Under today’s plan, the UK and US will work together to overcome any disagreements in the sector and counter unfair trade practices. They’ve also agreed not impose tariffs related to this dispute for five years.
Products such as Scotch whisky, biscuits and clotted cream had been hit by additional duties of 25% because of the spat, and the agreement between the U.S. and Britain suspends the tariffs until 2026 while talks take place, U.S. Trade Representative Katherine Tai’s office said in a statement on Thursday.
Last December, the UK dropped its side of the tariffs (which were part of an EU-wide move), to improve relations with the incoming Biden administration.
The US later agreed, in March, to suspend retaliatory 25% US tariffs on UK exports including scotch whisky, cashmere, pork products and cheese.
Earlier this week, the US and EU also agreed a five-year ceasefire in the long-running US-EU trade war over subsidies to aircraft makers, during Joe Biden’s visit to Brussels.
My colleague Daniel Boffey explained:
The European Commission president, Ursula von der Leyen, described the announcement of a suspension of tariffs between the EU and the US as a “breakthrough”.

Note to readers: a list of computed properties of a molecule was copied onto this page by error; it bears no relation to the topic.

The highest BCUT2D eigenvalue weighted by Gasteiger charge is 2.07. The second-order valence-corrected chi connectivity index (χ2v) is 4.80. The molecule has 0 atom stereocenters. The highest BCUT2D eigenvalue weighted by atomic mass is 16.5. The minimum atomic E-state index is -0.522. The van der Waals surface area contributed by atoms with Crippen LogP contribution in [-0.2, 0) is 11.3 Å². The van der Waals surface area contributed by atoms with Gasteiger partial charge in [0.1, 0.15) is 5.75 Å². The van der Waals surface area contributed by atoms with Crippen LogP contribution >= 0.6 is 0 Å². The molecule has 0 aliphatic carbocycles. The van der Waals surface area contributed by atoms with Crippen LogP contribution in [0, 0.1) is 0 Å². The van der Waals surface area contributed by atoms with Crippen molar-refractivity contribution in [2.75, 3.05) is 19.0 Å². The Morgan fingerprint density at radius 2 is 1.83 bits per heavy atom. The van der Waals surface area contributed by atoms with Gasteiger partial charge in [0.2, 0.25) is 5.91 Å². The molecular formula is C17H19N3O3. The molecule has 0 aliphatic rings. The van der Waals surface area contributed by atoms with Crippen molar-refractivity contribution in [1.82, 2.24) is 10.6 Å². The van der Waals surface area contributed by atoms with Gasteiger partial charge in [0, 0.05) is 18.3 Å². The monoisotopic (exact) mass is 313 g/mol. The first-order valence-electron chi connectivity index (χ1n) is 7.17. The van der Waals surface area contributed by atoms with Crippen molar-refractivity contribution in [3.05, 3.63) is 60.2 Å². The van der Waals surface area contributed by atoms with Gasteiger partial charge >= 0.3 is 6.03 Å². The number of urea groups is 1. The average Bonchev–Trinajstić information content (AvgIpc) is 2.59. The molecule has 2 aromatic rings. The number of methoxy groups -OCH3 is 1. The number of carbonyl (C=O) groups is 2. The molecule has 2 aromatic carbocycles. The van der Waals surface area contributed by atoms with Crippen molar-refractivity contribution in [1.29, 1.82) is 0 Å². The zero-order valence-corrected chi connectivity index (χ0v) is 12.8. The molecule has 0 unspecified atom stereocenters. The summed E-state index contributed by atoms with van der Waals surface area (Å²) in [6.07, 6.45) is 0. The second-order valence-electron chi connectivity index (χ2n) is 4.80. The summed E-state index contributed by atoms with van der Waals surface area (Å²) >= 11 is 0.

“This really opens a new chapter in our relationship because we move from litigation to cooperation on aircraft – after 17 years of dispute,” she said.
The tariffs applied by both sides had been temporarily suspended since 11 March. The new agreement will officially go into effect on 11 July.
About $11.5bn (£8.2bn) of tariffs had been applied on goods ranging from EU wine to US tobacco and spirits over the issue of state subsidies for aircraft manufacturers Boeing and Airbus. The row had become the longest running dispute in the history of the World Trade Organization. Both sides said the disagreement had been a serious drain on economic growth.
The owner of Premier Inn hotels has reported strong demand at UK tourist spots as Britons holiday domestically, but hotels at airports and in central London continue to struggle.
Whitbread, which also owns restaurant brands including Beefeater and Brewers Fayre, has suffered a torrid year of enforced closures, but said on Thursday that it had seen “encouraging trends” since 17 May, when Covid rules in England were eased to allow hotels to reopen.
UK hotel sales were 73% of their pre-pandemic level between reopening and 14 June as domestic tourism boomed after months of lockdown. Holiday locations with Premier Inn hotels include Skegness, Scarborough, Brighton, Cornwall, south Wales, the Lake District and the Highlands.
That gave glimmers of hope after what the chain had previously described as “one of the most challenging years” in its 279-year history. The company lost £1bn in the year to the end of February. It announced up to 6,000 redundancies in September.